I’ve spent a good portion of my adult life playing Dungeons and Dragons. A past-time that even I (as hypocritical as it sounds) once deemed “too nerdy” to grace the top of my dining room table, I eventually realised what a jack ass I have been and welcomed the ever-loving but equally as harsh D20 into my life. I dedicate Monday nights are set aside for DnD now, playing with friends all over the country using the Internet (keep your eyes on that, it’s gonna be big) and it’s one of the highlights of the week.
Not only is DnD a great way to socialise with friends, it’s also a really, really well-designed game that’s actually super tricky to translate into any other kind of medium. It’s the unexpected highs and lows of a system that revolves around quick thinking and chance with some of the most memorable stories coming from pulling off a seemingly impossible feat when the odds were so stacked against you. As much as many games have tried to emulate the individual, character-centric turn-based action of Dungeons and Dragons, I think most of them just don’t capture that feeling of staring down insurmountable odds and coming out victorious. Which is what initially drew my attention to Dark Envoy.
Starting off, I’ll admit that nothing really stood out to me about Dark Envoy. It was a dark fantasy world with the usual fair of trolls, goblins and all kinds of rebellious rapscallions. I was waiting for something unique to jump out at me, something to convince me that this was a game I could really get stuck into. I’ve played my fair share of CRPG’s and, honestly, this just didn’t really strike me as being one that stood out from the crowd. “What’s the hook?”, I asked, controller ready in my hands. “What’s special about Dark Envoy? Why should I play this game?”. The developer sitting next to me clicked on the “Start combat” button the screen. “Ever played X-COM? It’s like that with swords. And magic instead of guns”.”
Yep, that’ll do it.
I went into Dark Envoy expecting a typical CRPG. The kind where you design your characters upfront and role-play them throughout the game and while I do adore those kinds of games for the in-depth writing and stories, I often struggle through the combat largely because I find it to be exceptionally tedious. If I wanted to click on abilities and wait for cool downs to drop off, I’d go play an MMO. The lack of punchy, satisfying combat is nearly always I try to blitz through especially enemy filled areas to get to that sweet, sweet story. Dark Envoy tackles its combat much differently though, placing much more of an emphasis on strategy, placement and outwitting the enemy over min-maxing characters. The time I spent with the game was nearly all dedicated to the combat system and quite frankly I wouldn’t have had it any other way because I’m itching to get back into it and play more.
I’m a recent convert to turn-based strategy; games like X-COM and Fire Emblem used to bore my small mind but in my old age I’ve come to enjoy the slower, far more intellectual style of gameplay they bring to the table. Dark Envoy is the marriage of classic CRPG’s with turn-based strategy games, providing players with characters that start off as blank slates that eventually level up and grow into fierce combatants of death and destruction. The usual mix of fantasy classes is on offer here: Rogue, Paladin, Mage, Engineer for those of you who want a bit more steam in your punk. Characters have AP that determines what actions they can take in combat and limit their movement to specific ranges on the grid. There’s cover, destructible environments and enemies that are not only tough to injure but smart too; more than once was I outmanoeuvred by the AI (I don’t know if that says more about Dark Envoy or me).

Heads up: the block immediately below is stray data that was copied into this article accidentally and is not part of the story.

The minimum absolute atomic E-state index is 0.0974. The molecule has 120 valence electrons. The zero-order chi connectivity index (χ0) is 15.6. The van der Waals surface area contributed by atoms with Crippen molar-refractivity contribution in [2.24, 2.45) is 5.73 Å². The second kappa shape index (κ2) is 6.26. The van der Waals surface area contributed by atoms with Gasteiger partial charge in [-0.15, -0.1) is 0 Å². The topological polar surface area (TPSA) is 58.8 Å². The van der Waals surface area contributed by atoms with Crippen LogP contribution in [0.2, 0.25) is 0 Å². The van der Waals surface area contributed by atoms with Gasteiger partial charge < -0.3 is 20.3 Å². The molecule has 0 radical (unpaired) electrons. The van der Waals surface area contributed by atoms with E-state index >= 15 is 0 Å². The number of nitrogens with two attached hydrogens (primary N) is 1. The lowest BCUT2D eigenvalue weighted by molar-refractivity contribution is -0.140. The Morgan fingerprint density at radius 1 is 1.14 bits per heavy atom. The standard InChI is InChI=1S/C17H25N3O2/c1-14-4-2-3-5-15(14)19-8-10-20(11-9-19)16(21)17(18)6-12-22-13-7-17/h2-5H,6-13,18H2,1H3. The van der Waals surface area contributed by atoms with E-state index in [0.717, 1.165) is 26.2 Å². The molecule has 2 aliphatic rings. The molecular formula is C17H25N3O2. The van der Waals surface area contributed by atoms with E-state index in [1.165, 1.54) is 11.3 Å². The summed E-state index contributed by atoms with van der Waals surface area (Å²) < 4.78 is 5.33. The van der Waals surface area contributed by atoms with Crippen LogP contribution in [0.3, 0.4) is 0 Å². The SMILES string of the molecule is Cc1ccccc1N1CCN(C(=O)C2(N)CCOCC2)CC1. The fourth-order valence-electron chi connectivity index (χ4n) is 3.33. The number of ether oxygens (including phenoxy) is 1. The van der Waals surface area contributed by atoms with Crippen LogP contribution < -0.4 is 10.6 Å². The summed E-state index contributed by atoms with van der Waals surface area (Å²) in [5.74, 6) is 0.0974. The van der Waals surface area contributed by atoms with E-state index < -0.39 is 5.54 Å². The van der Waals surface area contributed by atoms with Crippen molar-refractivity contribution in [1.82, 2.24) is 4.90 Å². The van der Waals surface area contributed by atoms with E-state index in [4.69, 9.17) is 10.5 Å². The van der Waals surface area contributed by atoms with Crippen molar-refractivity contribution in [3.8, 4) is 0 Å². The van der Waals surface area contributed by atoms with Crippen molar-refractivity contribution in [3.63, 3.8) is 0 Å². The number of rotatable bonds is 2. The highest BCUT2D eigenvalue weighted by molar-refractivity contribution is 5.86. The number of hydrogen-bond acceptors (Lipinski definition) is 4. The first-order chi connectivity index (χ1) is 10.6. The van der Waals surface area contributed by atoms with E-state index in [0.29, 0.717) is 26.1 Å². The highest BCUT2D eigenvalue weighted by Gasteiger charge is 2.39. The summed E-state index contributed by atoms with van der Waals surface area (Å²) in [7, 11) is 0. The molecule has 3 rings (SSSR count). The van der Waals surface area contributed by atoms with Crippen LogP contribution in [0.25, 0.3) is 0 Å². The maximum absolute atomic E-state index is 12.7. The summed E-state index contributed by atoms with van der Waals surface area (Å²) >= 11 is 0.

Dark Envoy solves the problem of lack-lustre combat in most top-down fantasy games. Having your party’s rogue activate stealth, sneak all the way behind enemy lines (while your paladin taunts the damage from everyone one else) and eventually execute a swift backstab was never not satisfying. While the system itself may not be ground-breaking in its design it’s built very well and in a world were the turn-based strategy game is no-where near as prevalent as one would like Dark Envoy promises to fill a void that I think many fans of the genre have had in their hearts for a while. Perhaps my one big critique of the game would be that the UI can be especially fiddly, with a lot of very important information not displayed in the easiest to observe places. On more than one occasion I was confused as to why my mage couldn’t shoot a fireball only to realise I didn’t have the Action Points needed for it. The in-game combat UI is very in-depth, trying to communicate a lot of very important information to the player, yet often fails at doing that because I was never sure where the most relevant information was. It’s a case of streamlining the process to make combat flow far better because at present the combat is satisfying but needlessly drawn out due to a clunky user interface.
That being said I’m excited to see where developer Event Horizon takes Dark Envoy. There’s a lot of potential in the combat and the accompanying world and while I talk really speak of the story as yet I’m intrigued to see how to pairs with a system that emphasises player choice and consequences it seems to be the kind of game that’s going to tick a lot of boxes for plenty of plenty. I’m excited to see the game develop further because this is definitely one for fans of strategy and RPG’s to keep their eyes on.
Last Updated: September 10, 2019